CONSERVATIVE TREATMENT OF
Dr. Bahjat Abu Hamdan Consultant Prosthodontist.
DDS,CES, DSO Paris- France.
Diagnosing and treatingTMJ disorders can be
difficult and confusing task.
Proper diagnosis is the key to successful
A comprehensive knowledge of.
1.Anatomy and physiology of the masticatory
2.Aetiology ofTMJ disorders (intracapsular
4. Management ofTMDs.
A. Conservative therapy (Reversible ).
B Non conservative therapy (Irreversible).
So that these elements are important to be well
known by the practitioner before starting up the
diagnosis andTx ofTMJ Disorders.
In this lecture we will expose mainly the
conservative therapy and briefly the other
aspects in relation.
American Dental Association, 1983 definedTMD as a
group of orofacial disorders characterized by:
Pain in the preauricular area,TMJ, and muscles of
Limitations/deviations in mandibular range of
TMJ sounds during jaw function
The spectrum ofTMJ disorders could range from
congenital developmental problems to the
commonly degenerative joint disease.
The prevalence of signs and symptoms associated with
TMD can be best associatedby examining
Dorland,s illustrated medical dictionary
describes epidemiology as.( the study of
the factors determining and influencing
the frequency and distribution of disease,
injury, and other health-related events and
their causes in a defined human population
for the purpose of establishing programs
to prevent and control their development
and spread )
Defining and explaining the interrelationships of
factors that determine disease frequency and distribution
Most prevalent between 20-40 years.
50% to 60% of the general population have a sign of
some functional disturbances of the masticatory
-65-85% in USA experience one or more symptoms of
-12% experience prolonged pain or disability
-Only 5-7% have symptoms severe enough to require
treatment. Most cases are self-limiting
Scandanavian study: Most problems are with
joint noises and jaw deflection.
Non-patient populations greater than 18 years
40-75%: one clinical sign is evident
50% of the population will exhibit sounds and/or deviation
(much more so than in patients under 18 years of age
Less than 5% have limited opening
33% of the population has one symptom
Approximately 10% of those greater than 18 years of age will
Defining and explaining the interrelationships of factors that
determine disease frequency and distribution
Figure 6 : Presenting sign and symptom of
the muscles of mastication
Figure 7 : Presenting sign and symptom
of mouth opening
One Two Three +
Number of Signs & Symptoms
TMD Signs & Symptoms
These are the ones who really
Age and Sex Distribution
This data is from a Seattle based , patients from 8 years old to 80 years old.
The bars are on the
inside. Most seek treatment between 25-40 years old.
Childbearing age in females age is
progressive over time….it gets better over time,NOTthe most likely time. It is
S 1 0
S 1 1
S 1 2
S 1 3
S 1 4
S 1 5
S 1 6
S 1 7
S 1 8
1 0 0
2 0 0
3 0 0
4 0 0
5 0 0
6 0 0
S e x
A g e
Only irreversible treatments will cause things to progress.
Figure 1: Prevalence of TMD according
No sign or symptom
Only 7% of the general population patients need treatment.
There may be many signs and symptoms, but few need to be treated.
Pain Clinic Populations
These are relatively equal distributions, overall. This does not take into
account the dominant treatments done by a general practitioner.
It really depends on who is running the clinics and their clinical reputations.
Flattening of the condyle is exhibited. There is no joint space. No asymmetries are seen, no pain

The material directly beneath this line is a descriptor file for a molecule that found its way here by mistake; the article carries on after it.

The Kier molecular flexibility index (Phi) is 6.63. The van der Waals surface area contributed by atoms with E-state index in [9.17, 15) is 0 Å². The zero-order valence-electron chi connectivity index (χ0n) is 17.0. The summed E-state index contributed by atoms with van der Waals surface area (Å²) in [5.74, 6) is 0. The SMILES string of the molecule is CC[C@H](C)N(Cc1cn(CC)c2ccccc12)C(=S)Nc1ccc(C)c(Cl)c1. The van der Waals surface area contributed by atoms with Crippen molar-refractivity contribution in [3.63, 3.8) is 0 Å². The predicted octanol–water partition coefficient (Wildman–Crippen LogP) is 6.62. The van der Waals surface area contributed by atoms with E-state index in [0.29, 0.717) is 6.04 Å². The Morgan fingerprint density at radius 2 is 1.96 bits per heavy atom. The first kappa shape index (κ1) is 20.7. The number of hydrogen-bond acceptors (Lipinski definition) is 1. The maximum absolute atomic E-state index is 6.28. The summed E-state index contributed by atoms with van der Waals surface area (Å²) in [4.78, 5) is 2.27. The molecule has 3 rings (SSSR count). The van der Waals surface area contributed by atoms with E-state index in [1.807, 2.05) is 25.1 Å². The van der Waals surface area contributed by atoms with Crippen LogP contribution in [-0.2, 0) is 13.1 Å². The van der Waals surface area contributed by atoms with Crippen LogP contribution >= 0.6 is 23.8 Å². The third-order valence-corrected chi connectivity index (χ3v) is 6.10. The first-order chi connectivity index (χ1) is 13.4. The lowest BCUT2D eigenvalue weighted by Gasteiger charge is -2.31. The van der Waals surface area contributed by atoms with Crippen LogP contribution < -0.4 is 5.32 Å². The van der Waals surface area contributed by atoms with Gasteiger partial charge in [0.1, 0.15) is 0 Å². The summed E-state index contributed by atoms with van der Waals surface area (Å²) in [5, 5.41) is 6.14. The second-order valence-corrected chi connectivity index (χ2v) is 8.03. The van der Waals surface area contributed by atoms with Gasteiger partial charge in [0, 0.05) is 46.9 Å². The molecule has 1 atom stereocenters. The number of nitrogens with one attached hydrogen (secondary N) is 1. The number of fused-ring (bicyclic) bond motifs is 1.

, no visible problems, there is no limitation of movement and no deflections of the mandible.
This is a good example of adaptation. All of us are in some state of adaptation.
This is why we don’t see a progression in this disease.
Patients should undego treatment first, then have their TM condition evaluated. Dr. Rigg
(articular disc is out of place, but the
patient is still able to function)
Signs & Symptoms
10 20 30 40 50 60 70
TMD appears to be
Joint noise will increase with time, but it can be managed. This is looking at a cross
section of the population. This follows the biopsychosocial syndrome.
History & Examination.
The effectiveness and success of treatment lie in
the ability of the clinician to establish the proper
One must be suspicious of the pt who reports the
location of the pain to beTMJ or masticatory
muscles, yet those whose history and Exam.
Reveals no alteration in range of jaw movement
or increase in pain during function. So that its
useless to direct the treatment of the MS, the
examiner must find the true source of pain.
2. Joint Sounds
3. Restriction of Opening
Over the maxilla
In the area of parotid gland
1. The symmetry of the mandible and the face
2. TMJ & muscles tenderness
3. Lateral deviation on opening and closing
4. Inter-incisal opening (normal=35-45mm)
5. Joint sounds
In an ideal occlusion, protrusive movement is
guided by anterior teeth.
Early lateral movements are ideally canine-guided.
1. Tempromandibular Pain Dysfunction
Syndrome (TMPDS) / Deviation in Form
2. Internal Derangement / Articular disorders
1. Disc displacement with reduction
2. Disc displacement without reduction
3. Pathological Disorders
TMJ Disorders Classification
Extra-articular (all muscle)
Intra-articular (within the joint)
DDWR (disc displacement with reduction)
DDWOR (disc displacement without reduction)
Arthrosis: non-painful osseous remodelling of tissues
one of two or moreThe determination of
a patient is suffering from byconditions
systematically comparing and contrasting
their historical and clinical findings.
History gathering is the most important thing to do.
Intracranial Pain Disorders
Primary Headache Disorders
Neurogenic Pain Disorders
Intraoral Pain Disorders
Temporomandibular Disorders (our focus in this
Axis II, Mental Disorders
Sources of Orofacial Pain
Indication for surgical
About 10% of the chronicTMD cases are
indicated for surgical treatment.
Degenerative joint disease.
Joint intra capsular pathology
(osteochondroma, chondromatosis ).
Tumor involvement of condylar head.
Treatment should begin with conservative,
reversible therapies and progress to non-
reversible therapies, if needed.
Treatment of TMD
TMD can be difficult to treat because of its
Primary goal is to allow the muscles to relax and
restore a normal range of motion; pain usually
decreases when this happens.
Before any treatment therapies are initiated, the
patient should be educated and counseled on
the nature and causes ofTMD. Educating the
patient may relieve the stress enough to alleviate
Treatment of TMD
1) NSAIDS - are non-steroidal anti -
inflammatory drugs like ibuprofen.
2) Muscle relaxants.
3) Narcotics - should be prescribed in
regular doses over a short period of time.
4) Tricyclic antidepressants - may be used
to reduce bruxism.